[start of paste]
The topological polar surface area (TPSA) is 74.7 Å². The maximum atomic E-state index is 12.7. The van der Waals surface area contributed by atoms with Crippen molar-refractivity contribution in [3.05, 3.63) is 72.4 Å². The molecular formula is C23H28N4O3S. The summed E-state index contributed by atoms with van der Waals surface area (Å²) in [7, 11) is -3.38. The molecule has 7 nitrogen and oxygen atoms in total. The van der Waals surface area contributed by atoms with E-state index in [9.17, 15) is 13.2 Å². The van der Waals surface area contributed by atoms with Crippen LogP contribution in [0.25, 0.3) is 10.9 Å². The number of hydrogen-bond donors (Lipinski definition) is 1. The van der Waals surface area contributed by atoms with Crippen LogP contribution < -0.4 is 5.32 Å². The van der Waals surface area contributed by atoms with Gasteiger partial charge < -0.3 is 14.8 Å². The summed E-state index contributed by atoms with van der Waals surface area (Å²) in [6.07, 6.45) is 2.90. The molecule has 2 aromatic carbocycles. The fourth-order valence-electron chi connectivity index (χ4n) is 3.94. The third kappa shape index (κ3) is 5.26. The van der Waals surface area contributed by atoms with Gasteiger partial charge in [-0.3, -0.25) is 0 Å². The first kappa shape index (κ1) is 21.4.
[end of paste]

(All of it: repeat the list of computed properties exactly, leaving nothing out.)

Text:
The topological polar surface area (TPSA) is 74.7 Å². The maximum atomic E-state index is 12.7. The van der Waals surface area contributed by atoms with Crippen molar-refractivity contribution in [3.05, 3.63) is 72.4 Å². The molecular formula is C23H28N4O3S. The summed E-state index contributed by atoms with van der Waals surface area (Å²) in [7, 11) is -3.38. The molecule has 7 nitrogen and oxygen atoms in total. The van der Waals surface area contributed by atoms with E-state index in [9.17, 15) is 13.2 Å². The van der Waals surface area contributed by atoms with Crippen LogP contribution in [0.25, 0.3) is 10.9 Å². The number of hydrogen-bond donors (Lipinski definition) is 1. The van der Waals surface area contributed by atoms with Crippen LogP contribution < -0.4 is 5.32 Å². The van der Waals surface area contributed by atoms with Gasteiger partial charge < -0.3 is 14.8 Å². The summed E-state index contributed by atoms with van der Waals surface area (Å²) in [6.07, 6.45) is 2.90. The molecule has 2 aromatic carbocycles. The fourth-order valence-electron chi connectivity index (χ4n) is 3.94. The third kappa shape index (κ3) is 5.26. The van der Waals surface area contributed by atoms with Gasteiger partial charge in [-0.3, -0.25) is 0 Å². The first kappa shape index (κ1) is 21.4.